It's 5:30 a.m. and I'm climbing out of a van in the middle of a large field in central Turkey. It's still dark, but I can see the silhouettes of half-filled hot air balloons scattered about on their sides. We watch a man inject the closest one with air, and then warm that air with huge bursts of fire. The sky gets lighter, and the balloons inflate slowly, like giant, benevolent monsters coming out of a deep sleep.
Our pilot introduces himself. His name is Baris, but, he says, we can call him Boris. I wonder what it must be like to list "hot air balloon pilot" as your profession. You might as well say "unicorn rider" or "yellow brick road paver."
Taking a hot air balloon ride has been on my bucket list for longer than I care to admit, and I visit Turkey every year these days, so doing it in Cappadocia makes sense. Beyond that, it's still too early and too chilly to have any cohesive thoughts around what's about to happen.
Sixteen of us, plus Boris, climb into the balloon basket. There are about 50 other balloons around us. Boris pulls a lever and more fire spews upwards, and suddenly we are a foot off the ground, then 10, then a hundred. Then we are one of 50 enormous bubbles floating in the sky, which is getting lighter, and the fairy chimneys are all around us. And I am gobsmacked, speechless, awestruck beyond all English vocabulary.
Our first hover is Love Valley, so named because the peaks are phallic.
"But this is a Muslim country," Boris points out. "So they are circumcised."
Then Red Valley, which is self-explanatory. There is Mount Erciyes, the highest mountain in Central Anatolia. There are fields of fig trees, apple trees and apricot trees. There are fairy chimneys of all widths and heights, the youngest of which is a million years old. Later, I will learn that, in 300 BC, one whole section of these otherworldly stone peaks were inhabited by hermits. Not religious hermits, just guys who wanted to live in solitude do good deeds for people. The farmers would feed them.
I mean, come on.
I take photo after photo. After a while, all I can do is stare and try not to cry. More fire bursts, and we float up, down and in circles, around more volcanoes and ancient tales. The sun finally comes out from behind a mountain. When we land, there is champagne and homemade cake. You'd think Cappadocia couldn't get any more enchanting than that, but you would be wrong.
I'm not usually one for guided tours, but after a few minutes with Ismail from Travel Atelier, I'm a convert.
There is no question he can't answer and no fact he doesn't know. For example, he explains that Uchisar Castle, which was used by the Romans, then the Byzantines, then the Selcuks and then the Ottomans, would, in times of attack, communicate with Ortahisar Castle -- just over two kilometres away -- from high-up windows by reflecting light with obsidian mirrors.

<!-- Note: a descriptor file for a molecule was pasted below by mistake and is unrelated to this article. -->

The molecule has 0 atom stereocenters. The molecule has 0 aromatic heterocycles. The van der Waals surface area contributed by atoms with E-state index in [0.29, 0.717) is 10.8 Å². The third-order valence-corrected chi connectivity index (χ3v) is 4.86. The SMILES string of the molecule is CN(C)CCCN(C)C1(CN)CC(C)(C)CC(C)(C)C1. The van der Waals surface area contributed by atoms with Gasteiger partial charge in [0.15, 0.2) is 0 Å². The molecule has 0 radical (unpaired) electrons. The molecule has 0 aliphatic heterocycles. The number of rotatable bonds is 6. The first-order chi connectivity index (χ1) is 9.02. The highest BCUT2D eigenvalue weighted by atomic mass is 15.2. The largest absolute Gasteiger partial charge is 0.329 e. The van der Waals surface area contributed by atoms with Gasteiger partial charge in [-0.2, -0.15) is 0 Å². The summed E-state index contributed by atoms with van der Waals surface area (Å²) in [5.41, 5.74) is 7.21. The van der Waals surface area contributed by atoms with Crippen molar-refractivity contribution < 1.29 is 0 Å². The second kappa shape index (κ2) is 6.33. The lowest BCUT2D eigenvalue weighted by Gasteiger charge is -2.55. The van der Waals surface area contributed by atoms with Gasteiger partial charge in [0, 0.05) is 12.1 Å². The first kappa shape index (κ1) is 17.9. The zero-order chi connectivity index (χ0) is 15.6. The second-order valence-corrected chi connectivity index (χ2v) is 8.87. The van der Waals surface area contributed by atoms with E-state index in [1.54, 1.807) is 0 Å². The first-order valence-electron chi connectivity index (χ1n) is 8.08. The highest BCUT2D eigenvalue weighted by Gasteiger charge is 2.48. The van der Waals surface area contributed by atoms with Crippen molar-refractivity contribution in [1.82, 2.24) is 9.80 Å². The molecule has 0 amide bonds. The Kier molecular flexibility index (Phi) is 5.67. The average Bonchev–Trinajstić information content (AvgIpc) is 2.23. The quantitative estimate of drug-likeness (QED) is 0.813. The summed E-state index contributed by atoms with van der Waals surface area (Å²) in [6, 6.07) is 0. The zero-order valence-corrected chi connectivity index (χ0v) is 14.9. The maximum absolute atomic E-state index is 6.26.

Who needs Lord of the Rings?
Ismail takes me to Kaymakli, one of Cappadocia's many underground cities. Its first inhabitants were hunter-gatherers, 10,000 years ago, who used these caves for protection against wild animals. Later, they became shelter during invasions. Their size and depth is mind-boggling: Kaymakli could hold over 20,000 inhabitants. But even more mind-boggling is to stand in the quiet of one of the rooms or churches, dozens of meters under the earth's surface, trying to imagine people living here, worshipping here, fighting here, dying here, so many ages ago that my human mind can't begin to grasp it.
Ismail also knows the best place in Cappadocia for lunch.
Kadin Girişimciler Restaurant is owned and run by a women's cooperative, and many of the staff are single mothers. We order dolma manti -- Turkish ravioli -- and the blend of flavours is stunning. Homemade Ayran (yogurt drink), mouthwatering grape leaves and icli kofte (ground meat fried in bulger) round up the meal. It is without a doubt the most delicious food I have ever had in Turkey. And I've had a lot of food in Turkey.
The Goreme Open Air Museum is a cluster of rock-cut churches and rooms, painted with haunting frescoes dating as far back as the 10th century. At my request, Ismail explains the meaning behind each cave painting, down to the body postures and hand positions in the depictions of Christ and the saints. He does so from outside the rooms, however, as talking (and taking photos) is not permitted inside, which heightens the experience that much more.
Despite its draw to travellers of all budgets and tastes, Cappadocia, remains very authentically Turkey, a trait most spots with that kind of pull would have lost long ago. Wander the streets of Ortahisar and you’ll find tiny (but excellent) kebob shops and roadside fishmongers. And yet, if it’s luxury you’re after, end the day as I did, reclining in a steaming bath in the new House Hotel, a complex of ancient caves and hold houses transformed into sumptuous suites, some painted with frescoes echoing Cappdocia's rich history.
Whether it's the hundreds of generations of spirits and gods, the dreamlike landscape, or the soul-revivingly fresh mountain air, there is something special about Cappadocia -- a feeling that stays with me long after I leave. There's a lot of world to see, but this is one place I plan to return to as often as I can.
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